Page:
Green Book

Green Book

Inspired by a true friendship

Arguably the most controversial sub-sect of oscar baiting movies, the “white person solves racism” film has shown no sign of losing any impact with awards voters over the years. Demographics and politics may have drastically altered since the days of Driving Miss Daisy‘s much maligned best picture triumph, but in this decade alone Oscar has awarded both The Blind Side and The Help – and with best picture nominations in addition to their acting wins. The demography of the Academy may have changed in the past few years, allowing more insightful films on the topic of race from non-white filmmakers to be championed. But Green Book has still managed to swoop into this awards season like a relic from a past, where discourse on race issues (from a less diverse array of critics) could be described, on their best possible day, as “somewhat simplified”.

After Jordan Peele’s multitude of nominations for his satirical horror Get Out last year, Green Book naturally seems like a notable regression in how mainstream cinema discusses important issues in such a turbulent era. It’s a movie that relies on audience awareness of outdated stereotypes, so they can be subverted in the most obvious way, as the white protagonist learns not to be so closed minded when it comes to speaking to people of different races and cultures to his own. There’s nothing inherently wrong with this message, of course, but director Peter Farrelly (making his solo directorial debut after a family tragedy stopped his brother, Bobby, joining him behind the camera) has a background in comedy that stops him dealing with the subject matter in the serious manner it deserves. It’s billed as his first dramatic effort, but the drama is obfuscated by a culture clash comedy that reimagines Planes, Trains and Automobiles as a period treatise on race relations.

But the most shocking thing about Green Book? Despite its simplified thematic nature, and the fact that it’s anchored by an absurdly terrible performance from Viggo Mortensen, it somehow becomes entertaining in spite of itself. The fact it’s central to the awards race outside of Mahershala Ali’s supporting performance is genuinely inexplicable – but after initial eye rolls at its reliance on a tried and tested formula, Farrelly’s film becomes strangely endearing. A throwback to a specific kind of film that we don’t need to see a resurgence of in the current moment, but one that eventually can be enjoyed despite this.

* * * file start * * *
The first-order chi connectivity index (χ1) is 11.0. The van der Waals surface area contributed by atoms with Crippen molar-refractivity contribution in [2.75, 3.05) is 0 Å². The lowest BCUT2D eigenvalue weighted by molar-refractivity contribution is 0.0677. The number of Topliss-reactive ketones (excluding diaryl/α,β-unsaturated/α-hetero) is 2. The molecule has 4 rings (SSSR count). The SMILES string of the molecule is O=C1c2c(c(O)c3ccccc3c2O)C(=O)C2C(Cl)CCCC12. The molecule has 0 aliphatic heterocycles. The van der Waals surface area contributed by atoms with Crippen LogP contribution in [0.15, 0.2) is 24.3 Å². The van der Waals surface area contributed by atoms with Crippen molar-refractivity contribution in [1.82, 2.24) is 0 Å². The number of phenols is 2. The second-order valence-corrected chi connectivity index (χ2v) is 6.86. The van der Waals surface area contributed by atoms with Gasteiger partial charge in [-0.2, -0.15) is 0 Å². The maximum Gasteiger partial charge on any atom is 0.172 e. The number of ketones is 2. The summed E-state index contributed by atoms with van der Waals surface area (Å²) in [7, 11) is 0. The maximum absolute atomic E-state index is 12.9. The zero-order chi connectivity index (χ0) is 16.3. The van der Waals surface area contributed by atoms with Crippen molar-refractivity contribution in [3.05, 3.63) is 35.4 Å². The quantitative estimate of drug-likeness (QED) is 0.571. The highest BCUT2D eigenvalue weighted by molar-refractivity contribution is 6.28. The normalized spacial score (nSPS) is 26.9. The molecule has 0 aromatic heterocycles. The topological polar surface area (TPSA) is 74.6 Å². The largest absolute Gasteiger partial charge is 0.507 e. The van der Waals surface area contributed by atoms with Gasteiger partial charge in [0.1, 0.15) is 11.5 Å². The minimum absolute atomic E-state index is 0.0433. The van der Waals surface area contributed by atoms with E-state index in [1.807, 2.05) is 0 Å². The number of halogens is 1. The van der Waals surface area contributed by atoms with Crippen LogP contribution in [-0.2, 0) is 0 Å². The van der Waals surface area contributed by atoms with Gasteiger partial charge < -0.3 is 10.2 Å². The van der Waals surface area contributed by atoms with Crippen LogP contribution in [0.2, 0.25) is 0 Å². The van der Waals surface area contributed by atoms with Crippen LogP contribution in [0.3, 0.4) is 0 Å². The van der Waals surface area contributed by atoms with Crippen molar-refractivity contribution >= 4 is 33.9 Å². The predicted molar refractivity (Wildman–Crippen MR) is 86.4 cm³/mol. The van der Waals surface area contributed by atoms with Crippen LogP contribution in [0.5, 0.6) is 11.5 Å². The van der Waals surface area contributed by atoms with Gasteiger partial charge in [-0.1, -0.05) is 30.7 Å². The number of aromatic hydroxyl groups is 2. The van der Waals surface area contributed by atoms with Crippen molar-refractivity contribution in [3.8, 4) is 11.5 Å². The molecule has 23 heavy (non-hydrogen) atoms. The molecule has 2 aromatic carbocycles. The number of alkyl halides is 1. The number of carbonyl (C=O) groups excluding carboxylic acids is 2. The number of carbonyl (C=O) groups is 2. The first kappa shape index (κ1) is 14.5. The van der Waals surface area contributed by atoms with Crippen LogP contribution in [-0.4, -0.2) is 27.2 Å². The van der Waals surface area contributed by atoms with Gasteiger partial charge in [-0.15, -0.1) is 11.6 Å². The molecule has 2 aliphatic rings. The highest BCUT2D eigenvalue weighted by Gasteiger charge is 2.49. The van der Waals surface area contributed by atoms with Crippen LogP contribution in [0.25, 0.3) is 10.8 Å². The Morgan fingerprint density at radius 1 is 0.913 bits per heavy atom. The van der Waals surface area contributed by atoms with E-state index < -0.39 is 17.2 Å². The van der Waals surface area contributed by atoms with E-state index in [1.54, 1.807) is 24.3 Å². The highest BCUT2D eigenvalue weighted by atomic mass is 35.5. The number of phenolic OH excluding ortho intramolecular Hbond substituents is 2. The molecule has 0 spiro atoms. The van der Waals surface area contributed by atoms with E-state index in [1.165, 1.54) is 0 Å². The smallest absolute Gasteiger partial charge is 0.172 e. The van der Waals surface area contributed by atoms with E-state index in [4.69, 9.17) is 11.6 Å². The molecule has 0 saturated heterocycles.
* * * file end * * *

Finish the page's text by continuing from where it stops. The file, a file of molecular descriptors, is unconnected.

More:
Mortensen plays Tony Lip, a security goon who is out of work after starting a fight that saw the nightclub he worked at close its doors. After briefly considering getting rich via a hot dog eating contest, he settles on applying to be a chauffeur to musician Don Shirley (Ali), a mismatched artist who lives above Carnegie Hall. He gets the job, and takes him on a whistle stop tour of the south. Tony’s previous racist inclinations are challenged, and Don learns to be less uptight, and everything unfolds with very little in the way of surprise.

The most confounding aspect of the film’s existence is the casting of Viggo Mortensen in the lead role. The actor rarely strays from arthouse fare, evidenced by the fact his most mainstream efforts since The Lord of the Rings trilogy were collaborations with David Cronenberg (A History of Violence, Eastern Promises, A Dangerous Method), and an unexpected Sundance hit turned awards nominee in Captain Fantastic. The entire project seems at odds with the type of material we’d usually expect him to be preferential to; he’s known for playing brooding figures, so casting him as an outsized (in more ways than one) Italian American stereotype is one of the most bizarre cases of casting against type this year.